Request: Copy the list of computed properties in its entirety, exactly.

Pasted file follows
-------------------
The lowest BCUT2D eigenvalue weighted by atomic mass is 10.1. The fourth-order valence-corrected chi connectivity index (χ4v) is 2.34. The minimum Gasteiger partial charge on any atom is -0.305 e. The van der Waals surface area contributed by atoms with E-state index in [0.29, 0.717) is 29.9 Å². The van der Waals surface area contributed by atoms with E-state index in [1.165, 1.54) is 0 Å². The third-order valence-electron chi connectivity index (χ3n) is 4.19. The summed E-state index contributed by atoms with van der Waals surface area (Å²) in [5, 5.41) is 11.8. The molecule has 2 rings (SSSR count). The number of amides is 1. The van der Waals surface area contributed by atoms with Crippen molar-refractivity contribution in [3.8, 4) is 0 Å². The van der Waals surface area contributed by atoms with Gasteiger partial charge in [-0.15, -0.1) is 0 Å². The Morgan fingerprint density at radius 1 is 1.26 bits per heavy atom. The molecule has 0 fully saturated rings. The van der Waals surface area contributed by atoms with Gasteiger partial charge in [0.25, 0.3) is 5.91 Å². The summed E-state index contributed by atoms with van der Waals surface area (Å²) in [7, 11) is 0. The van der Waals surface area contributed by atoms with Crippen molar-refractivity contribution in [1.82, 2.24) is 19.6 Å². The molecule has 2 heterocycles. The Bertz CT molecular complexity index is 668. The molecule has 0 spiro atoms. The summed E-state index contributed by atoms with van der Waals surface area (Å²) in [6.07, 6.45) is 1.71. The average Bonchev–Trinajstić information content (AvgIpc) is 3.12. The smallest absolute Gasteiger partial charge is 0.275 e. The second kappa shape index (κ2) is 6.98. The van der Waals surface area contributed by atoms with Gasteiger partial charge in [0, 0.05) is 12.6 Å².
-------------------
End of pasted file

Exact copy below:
The lowest BCUT2D eigenvalue weighted by atomic mass is 10.1. The fourth-order valence-corrected chi connectivity index (χ4v) is 2.34. The minimum Gasteiger partial charge on any atom is -0.305 e. The van der Waals surface area contributed by atoms with E-state index in [0.29, 0.717) is 29.9 Å². The van der Waals surface area contributed by atoms with E-state index in [1.165, 1.54) is 0 Å². The third-order valence-electron chi connectivity index (χ3n) is 4.19. The summed E-state index contributed by atoms with van der Waals surface area (Å²) in [5, 5.41) is 11.8. The molecule has 2 rings (SSSR count). The number of amides is 1. The van der Waals surface area contributed by atoms with Crippen molar-refractivity contribution in [3.8, 4) is 0 Å². The van der Waals surface area contributed by atoms with Gasteiger partial charge in [-0.15, -0.1) is 0 Å². The Morgan fingerprint density at radius 1 is 1.26 bits per heavy atom. The molecule has 0 fully saturated rings. The van der Waals surface area contributed by atoms with Gasteiger partial charge in [0.25, 0.3) is 5.91 Å². The summed E-state index contributed by atoms with van der Waals surface area (Å²) in [7, 11) is 0. The van der Waals surface area contributed by atoms with Crippen molar-refractivity contribution in [1.82, 2.24) is 19.6 Å². The molecule has 2 heterocycles. The Bertz CT molecular complexity index is 668. The molecule has 0 spiro atoms. The summed E-state index contributed by atoms with van der Waals surface area (Å²) in [6.07, 6.45) is 1.71. The average Bonchev–Trinajstić information content (AvgIpc) is 3.12. The smallest absolute Gasteiger partial charge is 0.275 e. The second kappa shape index (κ2) is 6.98. The van der Waals surface area contributed by atoms with Gasteiger partial charge in [0, 0.05) is 12.6 Å².